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What’s In July’s Night Skies


Both Mercury will Mars in the early July evening sky. Both will be found in the Constellation of Cancer (The Crab) before both will move into the Sun’s glare in the first weeks of July.

Jupiter, the king of the planets can be still be found in the Ophiuchus (The Serpent-bearer) Constellation this month. It’ll be viewable at the start of the night throughout the month, at the beginning of July, Jupiter will set at 05:47 am (AWST) and by the end of the month it’ll at 03:38 am (AWST). Saturn is still below Jupiter in the Constellation of Sagittarius (The Centaur with a Bow) and it’ll be viewable at the start of the night throughout the month. By the end of the month, Saturn will start setting before sunrise at 05:52 am (AWST).

Mercury and Mars on the 01/07/19 at 06:30 pm. Image Credit: Stellarium Jupiter and Saturn on the 15/07/19 at 08:00 pm. Image Credit: Stellarium

Uranus can be found in the Constellation of Cetus (The Sea Monster) in the early evening this month. It’ll rise at 02:26 am (AWST) at the start of July and by the end of the month it’ll rise at 00:32 am (AWST). Neptune, the last planet in our Solar System can be found in the early morning sky in between the Constellations of Aquarius (The Water Bearer), Cetus (The Sea Monster) and Pisces (The Fish) the whole of July. The planet will rise at 10:41 pm (AWST) at the beginning of July and by the end of the month at 08:42 pm (AWST)

Uranus on the 15/07/19 at 05:00 am. Image Credit: Stellarium Neptune on the 15/07/19 at 02:00 am. Image Credit: Stellarium

Conjunctions and Occultation

Conjunctions involve object(s) in the Solar System and/or more distant objects, such as a star. It’s an apparent phenomenon in which multiple objects which aren’t close together appear close in the sky and it’s caused by the observer’s perspective. An occultation is an event that occurs when one object is hidden by another object that passes between it and the observer.

  • 04/07/19 – Conjunction of the Moon, Mercury and Mars (Where to look)
  • 06/07/19 – Conjunction of the Moon, Algieba and Regulus (Where to look)
  • 10/07/19 – Conjunction of the Moon and Spica (Where to look)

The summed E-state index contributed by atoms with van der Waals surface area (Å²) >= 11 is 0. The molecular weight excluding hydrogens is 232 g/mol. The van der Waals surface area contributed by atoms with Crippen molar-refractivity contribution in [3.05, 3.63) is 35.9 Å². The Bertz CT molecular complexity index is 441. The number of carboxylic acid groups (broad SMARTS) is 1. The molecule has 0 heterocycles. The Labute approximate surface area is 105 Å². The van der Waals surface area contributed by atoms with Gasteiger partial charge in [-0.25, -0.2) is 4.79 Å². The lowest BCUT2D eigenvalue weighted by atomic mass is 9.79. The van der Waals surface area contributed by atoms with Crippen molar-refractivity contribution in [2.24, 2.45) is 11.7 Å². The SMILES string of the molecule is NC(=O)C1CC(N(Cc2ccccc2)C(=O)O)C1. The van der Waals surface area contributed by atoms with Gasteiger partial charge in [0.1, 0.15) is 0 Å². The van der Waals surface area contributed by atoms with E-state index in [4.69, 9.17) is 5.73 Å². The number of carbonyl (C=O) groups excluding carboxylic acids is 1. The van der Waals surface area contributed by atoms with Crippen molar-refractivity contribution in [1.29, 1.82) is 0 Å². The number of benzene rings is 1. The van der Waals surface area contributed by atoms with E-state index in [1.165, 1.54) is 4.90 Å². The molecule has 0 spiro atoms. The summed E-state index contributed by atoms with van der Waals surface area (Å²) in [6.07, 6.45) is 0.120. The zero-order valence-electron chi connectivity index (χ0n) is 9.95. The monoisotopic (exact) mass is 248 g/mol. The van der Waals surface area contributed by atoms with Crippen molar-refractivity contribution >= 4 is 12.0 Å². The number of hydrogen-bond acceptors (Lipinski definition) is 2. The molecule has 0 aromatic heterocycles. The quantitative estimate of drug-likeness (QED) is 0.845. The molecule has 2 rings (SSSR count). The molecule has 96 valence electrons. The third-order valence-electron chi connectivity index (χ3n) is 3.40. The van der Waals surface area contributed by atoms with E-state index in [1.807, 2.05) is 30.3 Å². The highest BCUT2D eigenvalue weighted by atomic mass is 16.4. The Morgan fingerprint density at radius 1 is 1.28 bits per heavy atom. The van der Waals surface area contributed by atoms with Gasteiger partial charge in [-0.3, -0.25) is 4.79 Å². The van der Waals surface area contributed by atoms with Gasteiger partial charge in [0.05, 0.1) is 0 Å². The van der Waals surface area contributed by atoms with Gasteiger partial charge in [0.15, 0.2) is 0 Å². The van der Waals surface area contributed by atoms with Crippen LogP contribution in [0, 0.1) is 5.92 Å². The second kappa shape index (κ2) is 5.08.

• 13/07/19 – Conjunction of the Moon, Antares and Jupiter (Where to look)
  • 14/07/19 – Conjunction of the Moon, Antares, Jupiter and Saturn (Where to look)
  • 15/07/19 – Conjunction of the Moon, Antares, Jupiter and Saturn (Where to look)
  • 16/07/19 – Conjunction of the Moon and Saturn (Where to look)
  • 28/07/19 – Conjunction of the Moon and Aldebaran (Where to look)
  • 29/07/19 – Conjunction of the Moon, Aldebaran and Betelgeuse (Where to look)

Astronomical Events This Month:

Total Solar Eclipse:

On Wednesday the 2nd of July the Moon passes between the Earth and Sun and will totally eclipse the Sun for a small region on the Earth between 0:55 am (AWST) and 05:50 am (AWST). Unfortunately, Perth will miss out on this total solar eclipse the path of totality will start in the South Pacific Ocean and move through Chile and Argentina. The rest of South America will see either a Partial or Annular Solar Eclipse.

July's Total Lunar Eclipse viewing map. Image Credit: A Total Lunar Eclipse. Image Credit: John Finney Photography

Partial Lunar Eclipse:

On the early morning of Wednesday, the 17th of July the Moon will move behind the Earth and partially into the Earth’s umbra (Inner shadow). The duration of this partial eclipse will be 2 hours, 58 minutes. We’ll see the Moon partially in shadow. The rest of the Moon is covered by the outer part of the Earth’s penumbra (Outer shadow). This month’s eclipse Partial Eclipse will begin at 04:02 am, with the Moon covered the most at 05:30 am. The Partial Eclipse will finish by 07:00 am.

July's Partial Lunar Eclipse viewing map. Image Credit: A Partial Lunar Eclipse. Image Credit: Carol Redford

The Delta Aquarids

The Delta Aquariid meteors are due to peak on the night of the 28th/29th of July and they’ll favour southern hemisphere observers, which includes observers in Perth. The shower is active from the 12th of July to 23rd of August and they can vary in their hourly rate each year between 10 to 20 meteors per hour. In 2019, the Delta Aquariids are expected to have a good hourly rate of (meteors per hour) due to there being a lovely waning crescent moon in the Just before sunrise.

The Delta Aquarids is located in the constellation of Aquarius and it can be viewable from 08:00 pm on the 28th, but it’ll be best to wait until around 03:00 am on the 30th. The source of the Delta Aquariids is believed to be 96P/Machholz 1 comet which was part of the unnamed ancient stream of Kreutz sungrazing comets.

The Delta Aquarids on the 29/07/19 at 01:00 am. Image Credit: Stellarium A meteor from the Delta Aquarids. Image Credit: David S. Brown

Things to Look at This Month:

Trifid and Lagoon Nebulas:

The Trifid Nebula (M20 & NGC 6514) and Lagoon Nebula (M8 & NGC 6523) can be found close to in the constellation of Sagittarius.